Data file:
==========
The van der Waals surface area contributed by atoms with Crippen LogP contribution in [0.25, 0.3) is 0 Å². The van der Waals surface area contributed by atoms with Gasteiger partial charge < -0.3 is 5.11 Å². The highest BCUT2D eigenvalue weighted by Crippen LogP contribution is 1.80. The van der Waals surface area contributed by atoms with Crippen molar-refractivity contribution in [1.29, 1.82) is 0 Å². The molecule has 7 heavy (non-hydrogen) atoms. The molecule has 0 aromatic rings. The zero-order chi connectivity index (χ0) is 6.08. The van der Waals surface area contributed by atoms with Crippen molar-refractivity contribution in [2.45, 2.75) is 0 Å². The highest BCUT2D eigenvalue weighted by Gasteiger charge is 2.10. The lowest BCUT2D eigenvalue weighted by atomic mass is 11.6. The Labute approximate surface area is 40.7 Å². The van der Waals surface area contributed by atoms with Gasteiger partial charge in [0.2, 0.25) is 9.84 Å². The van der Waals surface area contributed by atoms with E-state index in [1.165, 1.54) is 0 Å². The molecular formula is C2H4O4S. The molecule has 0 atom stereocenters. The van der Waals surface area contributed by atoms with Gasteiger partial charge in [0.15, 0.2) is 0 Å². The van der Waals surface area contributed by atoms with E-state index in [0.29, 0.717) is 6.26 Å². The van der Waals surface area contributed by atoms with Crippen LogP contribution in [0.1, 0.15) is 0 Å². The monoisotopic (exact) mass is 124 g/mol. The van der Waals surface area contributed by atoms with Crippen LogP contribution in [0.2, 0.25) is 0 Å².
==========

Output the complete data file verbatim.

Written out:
The van der Waals surface area contributed by atoms with Crippen LogP contribution in [0.25, 0.3) is 0 Å². The van der Waals surface area contributed by atoms with Gasteiger partial charge < -0.3 is 5.11 Å². The highest BCUT2D eigenvalue weighted by Crippen LogP contribution is 1.80. The van der Waals surface area contributed by atoms with Crippen molar-refractivity contribution in [1.29, 1.82) is 0 Å². The molecule has 7 heavy (non-hydrogen) atoms. The molecule has 0 aromatic rings. The zero-order chi connectivity index (χ0) is 6.08. The van der Waals surface area contributed by atoms with Crippen molar-refractivity contribution in [2.45, 2.75) is 0 Å². The highest BCUT2D eigenvalue weighted by Gasteiger charge is 2.10. The lowest BCUT2D eigenvalue weighted by atomic mass is 11.6. The Labute approximate surface area is 40.7 Å². The van der Waals surface area contributed by atoms with Gasteiger partial charge in [0.2, 0.25) is 9.84 Å². The van der Waals surface area contributed by atoms with E-state index in [1.165, 1.54) is 0 Å². The molecular formula is C2H4O4S. The molecule has 0 atom stereocenters. The van der Waals surface area contributed by atoms with Gasteiger partial charge in [0.15, 0.2) is 0 Å². The van der Waals surface area contributed by atoms with E-state index in [0.29, 0.717) is 6.26 Å². The van der Waals surface area contributed by atoms with Crippen LogP contribution in [0.1, 0.15) is 0 Å². The monoisotopic (exact) mass is 124 g/mol. The van der Waals surface area contributed by atoms with Crippen LogP contribution in [0.2, 0.25) is 0 Å².